Position papers are required to be 1250 +/- 100 words long; no exceptions. In addition to the hard copy you turn in the day a particular option is due, an electronic version of your paper using Microsoft Word should be dropped into the appropriate ANTH 207 myCourses.geneseo.edu Drop Box located under the Course Materials tab by the start of class on the day the paper is due.  Use your last name as the file name for the electronic version of the paper (i.e. adams.doc or manson.docx).  Failure to comply with the word count limits or to drop your essay into the myCourses page results in a 10 point deduction from your essay grade each.  Submitted electronic files will be checked for  compliance with the word count limit.  Use normal margins and double-spacing.  Please do not use a font size smaller than 10 point. 

 

The hard copies of your position papers must be stapled to a cover sheet that includes  your name, and the title of your essay.  Do not place your name, or the paper title, anywhere but on the cover sheet.  Please include page numbers, but do not number the cover page.  Your paper will be graded on the following five components: format (as outlined above and below), structure (includes sentence construction and organization), grammar (includes spelling errors and typos), clarity (are your ideas expressed clearly?), and content (are your comments perceptive, have you explored significant issues, answered the questions completely, and linked key evidence to your arguments).   

 

            Position papers require a bibliography which will include the sources you reference from the class reading and the extra sources you find.   In addition to the bibliography itself, citation style for the position papers will follow the American

Antiquity style.   You will be given a short tutorial on how to use the style in class, but please note that many of the articles we will be reading are taken from American  Antiquity.   These can serve as a useful guide on how to use citations and make your bibliographies. Please ask if you have any issues concerning this style.

 

            Accommodations:

                        “SUNY Geneseo will make reasonable accommodations for persons with documented physical, emotional or learning disabilities. Students should consult with the          Director in the Office of Disability Services (Tabitha Buggie-Hunt, 105D Erwin,  tbuggieh@geneseo.edu) and their individual faculty regarding any needed  accommodations as early as possible in the semester.”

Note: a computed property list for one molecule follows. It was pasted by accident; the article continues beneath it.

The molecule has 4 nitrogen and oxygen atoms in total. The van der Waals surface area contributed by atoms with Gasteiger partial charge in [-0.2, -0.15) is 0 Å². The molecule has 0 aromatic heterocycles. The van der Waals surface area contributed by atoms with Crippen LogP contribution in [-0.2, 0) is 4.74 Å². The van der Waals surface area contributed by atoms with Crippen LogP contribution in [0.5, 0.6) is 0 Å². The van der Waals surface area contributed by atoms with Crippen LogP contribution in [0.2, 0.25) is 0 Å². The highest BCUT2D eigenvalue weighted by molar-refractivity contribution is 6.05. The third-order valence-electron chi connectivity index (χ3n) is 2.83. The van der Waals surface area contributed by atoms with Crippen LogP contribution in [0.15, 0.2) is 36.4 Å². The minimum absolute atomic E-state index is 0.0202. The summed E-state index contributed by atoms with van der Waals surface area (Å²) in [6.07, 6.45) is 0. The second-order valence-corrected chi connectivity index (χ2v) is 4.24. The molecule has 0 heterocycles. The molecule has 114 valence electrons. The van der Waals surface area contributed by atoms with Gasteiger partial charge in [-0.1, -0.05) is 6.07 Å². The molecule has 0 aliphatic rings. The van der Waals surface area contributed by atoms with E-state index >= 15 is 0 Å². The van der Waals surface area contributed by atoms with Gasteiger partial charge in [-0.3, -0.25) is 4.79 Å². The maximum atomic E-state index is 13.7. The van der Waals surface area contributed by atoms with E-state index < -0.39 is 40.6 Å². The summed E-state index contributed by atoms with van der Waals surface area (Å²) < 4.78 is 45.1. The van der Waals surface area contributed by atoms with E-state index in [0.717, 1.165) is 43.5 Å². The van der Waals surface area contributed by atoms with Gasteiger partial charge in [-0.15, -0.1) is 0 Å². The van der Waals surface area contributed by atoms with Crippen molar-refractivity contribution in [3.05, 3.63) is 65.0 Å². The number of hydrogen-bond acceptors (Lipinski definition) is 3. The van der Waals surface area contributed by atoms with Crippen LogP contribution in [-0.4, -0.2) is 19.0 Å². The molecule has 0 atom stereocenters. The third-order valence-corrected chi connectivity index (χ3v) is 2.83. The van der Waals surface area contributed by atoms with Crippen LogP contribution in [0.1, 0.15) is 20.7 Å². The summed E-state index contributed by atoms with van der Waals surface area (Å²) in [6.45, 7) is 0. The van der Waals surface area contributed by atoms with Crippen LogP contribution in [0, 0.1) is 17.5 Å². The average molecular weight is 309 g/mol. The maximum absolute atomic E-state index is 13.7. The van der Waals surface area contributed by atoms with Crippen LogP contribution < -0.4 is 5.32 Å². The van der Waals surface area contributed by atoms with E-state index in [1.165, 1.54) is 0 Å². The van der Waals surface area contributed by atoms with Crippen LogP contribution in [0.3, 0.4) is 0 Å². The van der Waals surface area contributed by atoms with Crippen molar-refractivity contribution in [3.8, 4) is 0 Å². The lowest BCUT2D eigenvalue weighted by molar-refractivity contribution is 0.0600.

Class Schedule                                                                                                      Reading:

            Week 1   Introduction                                                                                                         

 

            Jan 20th  - Welcome and Syllabus                                                     Thomas Forward & Prologue

                 Perspectives on North American Prehistory                                         

 

           

            Week 2    Skull Wars

 

            Jan. 25th  -        Discuss Thomas Ch. 1-11                                        Thomas Ch. 1-11                                 

 

            Jan. 27th  -       Discuss Thomas Ch. 12-17                                       Thomas Ch. 12-24 & Epilogue                                                                                                 

           

            Week 3   First Americans

 

            Feb. 1st  -  Timing, Routes of entry/Beringia and NE Asia                Bradley and Stanford pdf      Skull Wars essay due

           

            Feb. 3rd -  French connection?                                                          Straus, Meltzer, and Goebel pdf

 

           

            Week 4  First Americans continued

 

            Feb. 8th  -  Evidence of early sites                                                    Goebels et al. pdf

                                                                            

            Feb. 10th -  “First Americans” video & Clovis culture                         Marshall pdf

 

           

            Week 5   First Americans continued                                                                                   

 

            Feb. 15th      -  Clovis Subsistence & Extinctions                                 Waguespack and Surovell pdf